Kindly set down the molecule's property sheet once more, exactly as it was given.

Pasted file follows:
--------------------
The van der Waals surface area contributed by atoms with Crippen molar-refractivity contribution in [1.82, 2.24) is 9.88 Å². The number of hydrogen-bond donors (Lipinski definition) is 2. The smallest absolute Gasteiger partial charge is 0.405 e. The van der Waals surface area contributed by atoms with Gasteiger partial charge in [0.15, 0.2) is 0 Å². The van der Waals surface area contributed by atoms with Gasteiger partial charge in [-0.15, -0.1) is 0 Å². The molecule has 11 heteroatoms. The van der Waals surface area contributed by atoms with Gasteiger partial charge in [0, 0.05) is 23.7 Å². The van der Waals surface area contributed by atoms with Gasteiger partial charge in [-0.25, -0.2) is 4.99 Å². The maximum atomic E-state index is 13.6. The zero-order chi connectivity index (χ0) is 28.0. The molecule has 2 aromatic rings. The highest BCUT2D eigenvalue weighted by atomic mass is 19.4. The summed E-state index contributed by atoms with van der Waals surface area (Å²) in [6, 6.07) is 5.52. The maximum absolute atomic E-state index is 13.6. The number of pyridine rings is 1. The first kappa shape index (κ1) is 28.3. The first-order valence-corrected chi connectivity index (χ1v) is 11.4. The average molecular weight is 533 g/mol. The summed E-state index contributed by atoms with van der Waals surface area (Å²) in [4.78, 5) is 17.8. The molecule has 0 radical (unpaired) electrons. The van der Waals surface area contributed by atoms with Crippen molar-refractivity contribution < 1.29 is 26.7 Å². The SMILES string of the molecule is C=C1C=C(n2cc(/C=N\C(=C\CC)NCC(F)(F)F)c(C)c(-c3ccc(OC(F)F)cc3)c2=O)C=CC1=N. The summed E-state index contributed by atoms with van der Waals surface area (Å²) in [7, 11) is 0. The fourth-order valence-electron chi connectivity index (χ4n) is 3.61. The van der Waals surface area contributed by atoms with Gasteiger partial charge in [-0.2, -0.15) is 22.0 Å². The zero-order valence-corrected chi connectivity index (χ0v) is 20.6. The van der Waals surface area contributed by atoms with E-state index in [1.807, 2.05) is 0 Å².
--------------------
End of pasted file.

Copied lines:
The van der Waals surface area contributed by atoms with Crippen molar-refractivity contribution in [1.82, 2.24) is 9.88 Å². The number of hydrogen-bond donors (Lipinski definition) is 2. The smallest absolute Gasteiger partial charge is 0.405 e. The van der Waals surface area contributed by atoms with Gasteiger partial charge in [0.15, 0.2) is 0 Å². The van der Waals surface area contributed by atoms with Gasteiger partial charge in [-0.15, -0.1) is 0 Å². The molecule has 11 heteroatoms. The van der Waals surface area contributed by atoms with Gasteiger partial charge in [0, 0.05) is 23.7 Å². The van der Waals surface area contributed by atoms with Gasteiger partial charge in [-0.25, -0.2) is 4.99 Å². The maximum atomic E-state index is 13.6. The zero-order chi connectivity index (χ0) is 28.0. The molecule has 2 aromatic rings. The highest BCUT2D eigenvalue weighted by atomic mass is 19.4. The summed E-state index contributed by atoms with van der Waals surface area (Å²) in [6, 6.07) is 5.52. The maximum absolute atomic E-state index is 13.6. The number of pyridine rings is 1. The first kappa shape index (κ1) is 28.3. The first-order valence-corrected chi connectivity index (χ1v) is 11.4. The average molecular weight is 533 g/mol. The summed E-state index contributed by atoms with van der Waals surface area (Å²) in [4.78, 5) is 17.8. The molecule has 0 radical (unpaired) electrons. The van der Waals surface area contributed by atoms with Crippen molar-refractivity contribution < 1.29 is 26.7 Å². The SMILES string of the molecule is C=C1C=C(n2cc(/C=N\C(=C\CC)NCC(F)(F)F)c(C)c(-c3ccc(OC(F)F)cc3)c2=O)C=CC1=N. The summed E-state index contributed by atoms with van der Waals surface area (Å²) in [7, 11) is 0. The fourth-order valence-electron chi connectivity index (χ4n) is 3.61. The van der Waals surface area contributed by atoms with Gasteiger partial charge in [-0.2, -0.15) is 22.0 Å². The zero-order valence-corrected chi connectivity index (χ0v) is 20.6. The van der Waals surface area contributed by atoms with E-state index in [1.807, 2.05) is 0 Å².